Seasons Two of House of Cards was released on the 14th of February.
If you're not finding some time to watch, you are missing out. But, word of warning, if you find yourself watching the first episode, you will be hooked.
I have an unforgiving schedule, but I found time to watch it: start to finish. I was compelled to. This is the sort of season one needs to plan for and make time for.
Yes, it is that good!
At the end of the first episode of Season Two, Frank turns his gaze on us, the viewers, reminding us that he's not forgotten about our all-watching eye. Coldly and sentiment-free, he says (Hint: the quote will contain a spoiler alert.):
"Did you think that I'd forgotten you? Perhaps you hoped I had. Don't
waste a breath mourning Miss Barnes, every kitten grows up to be a cat.
They seem so harmless, at first, small, quiet, lapping up their saucer
of milk. But once their claws get long enough, they draw blood.
Sometimes from the hand that feeds them. For those of us climbing to the
top of the food chain, there can be no mercy. There is but one rule:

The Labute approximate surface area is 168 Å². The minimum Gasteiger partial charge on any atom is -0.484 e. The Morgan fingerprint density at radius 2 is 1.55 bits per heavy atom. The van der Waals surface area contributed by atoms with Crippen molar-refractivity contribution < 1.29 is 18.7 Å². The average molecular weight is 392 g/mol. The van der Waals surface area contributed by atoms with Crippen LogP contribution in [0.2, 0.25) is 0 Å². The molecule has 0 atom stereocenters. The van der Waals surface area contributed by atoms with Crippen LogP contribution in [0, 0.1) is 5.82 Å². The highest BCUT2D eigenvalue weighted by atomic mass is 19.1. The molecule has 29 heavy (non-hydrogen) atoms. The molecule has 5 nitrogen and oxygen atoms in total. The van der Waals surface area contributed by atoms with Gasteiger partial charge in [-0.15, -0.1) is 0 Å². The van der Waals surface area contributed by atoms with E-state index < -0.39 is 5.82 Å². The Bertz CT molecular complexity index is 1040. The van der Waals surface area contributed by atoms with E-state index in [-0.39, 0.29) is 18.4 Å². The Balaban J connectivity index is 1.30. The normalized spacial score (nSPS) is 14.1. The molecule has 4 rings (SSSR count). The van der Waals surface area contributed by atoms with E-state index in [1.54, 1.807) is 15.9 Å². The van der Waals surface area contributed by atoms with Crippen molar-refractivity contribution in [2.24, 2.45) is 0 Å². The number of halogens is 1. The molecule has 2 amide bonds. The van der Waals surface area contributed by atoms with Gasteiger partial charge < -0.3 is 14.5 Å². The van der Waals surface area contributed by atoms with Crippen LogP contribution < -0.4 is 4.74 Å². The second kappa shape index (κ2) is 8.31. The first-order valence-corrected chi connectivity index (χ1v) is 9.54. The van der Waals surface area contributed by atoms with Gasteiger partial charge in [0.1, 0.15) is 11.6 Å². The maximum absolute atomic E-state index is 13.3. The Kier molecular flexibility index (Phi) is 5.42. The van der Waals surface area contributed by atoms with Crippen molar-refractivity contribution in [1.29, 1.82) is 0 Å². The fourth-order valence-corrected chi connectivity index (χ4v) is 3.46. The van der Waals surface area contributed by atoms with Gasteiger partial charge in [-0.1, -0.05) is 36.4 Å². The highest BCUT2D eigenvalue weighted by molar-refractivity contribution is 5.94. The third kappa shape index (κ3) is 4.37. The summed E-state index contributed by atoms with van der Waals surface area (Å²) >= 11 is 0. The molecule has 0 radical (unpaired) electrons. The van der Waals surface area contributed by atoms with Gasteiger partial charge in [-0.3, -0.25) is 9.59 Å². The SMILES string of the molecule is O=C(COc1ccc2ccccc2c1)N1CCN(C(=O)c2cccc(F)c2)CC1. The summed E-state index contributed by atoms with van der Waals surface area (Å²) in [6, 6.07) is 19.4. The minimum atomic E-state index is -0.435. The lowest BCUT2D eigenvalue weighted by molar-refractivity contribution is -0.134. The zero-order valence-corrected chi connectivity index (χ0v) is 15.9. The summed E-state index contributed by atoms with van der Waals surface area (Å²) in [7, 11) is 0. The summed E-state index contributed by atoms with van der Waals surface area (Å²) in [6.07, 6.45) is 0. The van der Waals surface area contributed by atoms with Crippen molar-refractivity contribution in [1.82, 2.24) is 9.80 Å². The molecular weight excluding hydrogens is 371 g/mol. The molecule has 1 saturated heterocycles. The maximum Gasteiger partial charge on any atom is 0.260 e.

Hunt or be hunted. Welcome back!"
And one is compelled to obey and jump on the subsequent episode.
After completing the second season, it becomes clearer that Frank cannot be Frank without Claire. Claire, in all of her Lady Macbeth-like froideur, is the reason why Frank seems to always be two steps ahead of everyone. Devoid of sentimentality, and fully subservient to pragmatism and calculation, the really scary force in this narrative is not Frank. He's very much puppeteered by Claire. Claire's emotion-free delivery, her utter detachment from her former lover, Adam, whom she doesn't think twice to throw under the bus when it comes to protecting her own path, her disgust of conventional human attachment make her a dangerous force to be reckoned with. Impeccably dressed, well-spoken, and free of aesthetic blemish, she is unapproachable and rightly so.
When Frank says about Claire: "I love that woman. I lover her more than sharks love blood," one should understand one thing about Claire. That she is substantive. That she dictates Frank's own path. She can match whatever he brings to the table and she even surpasses his ruthlessness.
Whatever Frank has to say, Claire can say it better. While standing on some killer Louboutins and rocking impeccable Burberry. She's not just a privileged Texas-born girl who's moneyed and a product of a privileged background. Claire is flawlessly educated, aesthetically superior, calculatingly fit, held in high regard, and admired. First and foremost, she is feared. Frank fears her. This is why he concedes to her as easily as he does. After all, Frank knows his limits. And he knows that someone else, besides him, knows his limits. And this is why he is smart. This is why he works. He succeeds, fundamentally, because of this. He is skilled at surviving. because of Claire.